Monday, February 14, 2011

HOW CAN YOU TELL A COKED-UP MONGOOSE FROM TONY JAA?


Tony Jaa's the one with less fur. That's not a joke, that's actually the only comparison I can think of.

Here's a simple breakdown of the five dumbest fucking things you can do:

(5) Forget that Clint only fired five shots.
(4) Cross the streams
(3) Forget about Dre.
(2) Let Egyptian kids fuck around on Twitter (this Bud's for you, Hosni Ceausescu)
(1) Get Tony Jaa pissed off

It's a really, really bad idea to get Tony Jaa pissed off. Very large amounts of shit gets broke when Tony Jaa gets pissed off. Unlike a lot of his predecessors in martial arts cinema, Tony Jaa takes shit really fucking personally. Jet Li will assume the form of the ocean and through a weird blend of reification and Zen poetics end up leveling your shit like a natural disaster, but his emotions are always in check, because he becomes existence. Jackie Chan will flip through his Buster Keaton DVDs and use stunts and physical comedy to entertain you into submission. Bruce, however, would get pissed every now and then and fuck everybody in a five mile radius up, but with the exception of that one scene in The Big Boss where he knifes the henchmen to death at the ice factory, he was always in control, however fierce his style might be.

By contrast, Tony Jaa looks legitimately dangerous in his fight scenes. As in, there's probably more than one stunt dude somewhere in Thailand breathing really carefully and grumbling to himself that at least the check cleared and once these ribs heal up and my leg is reattached I'm going to get a surplus Soviet tank and go over to Tony's place. To his credit, though, Tony does a ton of insanely dangerous shit himself; he isn't asking the extras to do anything he wouldn't do. Only problem with that is, Tony Jaa is fucking crazy.

His entire life was based around learning martial arts so he could make really violent movies where he owned the fucking shit out of everyone in sight, and this ambition was realized with Ong-Bak: Muay Thai Warrior (released in the US as Ong-Bak: Thai Warrior). The opening scene sets the tone in an indirectly perfect way, featuring country boy Tony Jaa competing with a shitload of other dudes to see who can climb a tree the fastest; as they climb, they all try to throw each other off the tree, and by the end of the sequence, dudes are falling off the top of the fucking tree in uninterrupted takes and crunching on the ground.

Tony, being the star, wins, which means he gets to get ordained as a monk. Meanwhile, a bunch of sleazy city dudes are trying to buy the village's prized possession, a statue called Ong-Bak. The locals steadfastly refuse, which leads to the city guys chopping the head off the statue and scurrying back to Bangkok. The villagers send Tony Jaa to the big city with all the money they can collect, to go see his dickhead cousin Humlae (Petchtai Wongkamlao) to help him get the statue's head back.

When Tony Jaa arrives in Bangkok he finds that his dickhead cousin has befriended a teenage girl named Muay who holy shit is like the fucking Thai Carol Kane with that voice. When she's not talking she's pretty, but gaaaaaaaadDAMN do you want her to shut the fuck up once she gets started. Still, once you get used to it, her voice isn't that bad. Kinda like Carol Kane.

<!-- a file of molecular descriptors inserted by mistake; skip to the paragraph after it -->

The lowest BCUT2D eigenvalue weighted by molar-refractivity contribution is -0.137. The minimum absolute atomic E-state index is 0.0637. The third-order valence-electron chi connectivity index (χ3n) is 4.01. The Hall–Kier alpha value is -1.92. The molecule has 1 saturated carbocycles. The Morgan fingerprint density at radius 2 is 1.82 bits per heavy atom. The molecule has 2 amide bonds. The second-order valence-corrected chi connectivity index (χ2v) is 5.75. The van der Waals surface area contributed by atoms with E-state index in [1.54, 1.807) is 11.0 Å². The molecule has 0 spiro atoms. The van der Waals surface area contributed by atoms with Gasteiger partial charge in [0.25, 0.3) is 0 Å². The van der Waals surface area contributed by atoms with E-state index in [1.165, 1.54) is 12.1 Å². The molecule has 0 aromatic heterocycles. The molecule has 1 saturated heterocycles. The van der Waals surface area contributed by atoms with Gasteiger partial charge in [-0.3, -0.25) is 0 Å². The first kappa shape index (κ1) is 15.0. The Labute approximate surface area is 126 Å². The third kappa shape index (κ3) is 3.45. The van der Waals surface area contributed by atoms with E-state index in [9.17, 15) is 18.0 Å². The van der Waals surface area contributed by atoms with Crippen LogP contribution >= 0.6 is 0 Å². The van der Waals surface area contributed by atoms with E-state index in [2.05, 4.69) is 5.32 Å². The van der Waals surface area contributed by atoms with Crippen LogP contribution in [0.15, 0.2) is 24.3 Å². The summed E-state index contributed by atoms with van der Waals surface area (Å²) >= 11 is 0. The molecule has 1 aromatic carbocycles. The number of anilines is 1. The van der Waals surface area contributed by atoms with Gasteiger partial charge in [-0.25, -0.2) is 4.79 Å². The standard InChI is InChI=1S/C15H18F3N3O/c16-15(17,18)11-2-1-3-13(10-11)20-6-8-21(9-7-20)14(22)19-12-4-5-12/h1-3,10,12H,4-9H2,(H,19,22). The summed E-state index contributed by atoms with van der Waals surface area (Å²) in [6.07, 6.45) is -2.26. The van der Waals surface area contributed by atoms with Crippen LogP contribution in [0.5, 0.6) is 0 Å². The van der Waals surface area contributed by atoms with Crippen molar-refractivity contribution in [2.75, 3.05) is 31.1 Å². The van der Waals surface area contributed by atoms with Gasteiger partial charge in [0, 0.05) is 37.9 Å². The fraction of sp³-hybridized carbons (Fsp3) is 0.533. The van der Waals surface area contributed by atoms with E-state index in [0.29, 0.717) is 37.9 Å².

Humlae has developed a bunch of city ways—dying his hair, gambling excessively, running various short cons to pay off his debts—which lead inexorably to Tony Jaa wandering into an underground boxing club. The place is run by a bad guy in a wheelchair with a voicebox, who hangs out with a bunch of attentive and decorative girls and some other gangster who laughs a lot with whom Voicebox Guy gambles on the fights. The other gangster is thoroughly getting his ass handed to him by Voicebox Guy, until Tony Jaa accidentally volunteers to fight this big mean motherfucker, when all he's trying to do is get to the cashier to get his money—that Humlae stole to gamble on the fights—back. It looks perilous for Tony, until Tony just up and owns the fucking guy with one move.

Tony, pissed at Humlae but fond of the girl Muay, grumpily tries in vain to find the statue while Humlae keeps fucking up and getting bad guys pissed off at him and requiring Tony to do all kinds of awesome stunt work evading bad guys (one shot during a chase scene reveals some graf on the wall that says “Hey Speilberg, let do it together!” [all misspellings the movie's], which actually was a message from the director to Steven Spielberg suggesting that they make a movie, though the syntax is ambiguous enough Spielberg, had he seen the picture, might have thought someone was asking him to shtup).

Tony's quest for the statue leads back to Voicebox Guy's boxing club, where Tony has to fight a few more dudes. The first is a racist Australian guy, in a possible homage to the racist New Zealander Bruce Lee teaches the art of fighting without fighting in Enter the Dragon. Tony Jaa, however, teaches the Australian the art of fighting with fighting, beating the living fucking shit out of the guy.

Next up is a Japanese guy with a fro (the thumbs-his-nose-at-causality nerd in me couldn't help but think “Sushi K from Snow Crash really fuckin came down in the world since the future, man, damn . . .”) and really fast feet, with whom Tony has a highly entertaining fight.

Then, another goddamn white guy, who takes advantage of Tony's fatigue to almost win, before Tony just goes like “fuck this” and finally lays his ass out. After this, the crowd throws coins at Tony in recognition of his off-the-chain insanity and badassness, thoroughly pissing off Voicebox Guy, who's been betting against Tony the whole time, and delighting his giggly adversary, who makes out like a goddamn bandit.

The fighting stops for a couple minutes, to reveal that Voicebox Guy is annoyed with his underling who stole Ong-Bak's head and introduced the headache that is Tony Jaa into his midst. The underling, bristling at this rebuke, kills a hooker (who happens to be Muay's sister) by jamming a fistful of cocaine into her face. This leads to a wild tuk-tuk chase (a tuk-tuk apparently being the product of a wild night of sex between a golf cart, a rickshaw, and a Mini Cooper), at the end of which, Tony Jaa finds a cache of stolen Buddhas, and is exhorted by Voicebox Guy to go out way out in the sticks to the Burmese border to have a rope-fist fight against Voicebox Guy's henchman who shoots himself in the tits with steroids so he's invulnerable to pain. If Tony throws the fight he gets Ong-Bak back, as well as Muay and Humlae.

Tony throws the fight, but Voicebox Guy decides to be a fucking asshole—he is, after all, the bad guy—and Tony is forced to go out to this cave in the mountains and own a few dozen more bad guys and recover the head of Ong-Bak and rescue Muay. In the ensuing scramble, Humlae (who has been getting gradually less buffoonish and douche-y over the course of the picture) nobly sacrifices himself, and the severed head of a much-larger Buddha crushes Voicebox Guy to death. Humlae's last wish is that Tony Jaa put Muay through college and make sure she grows up right.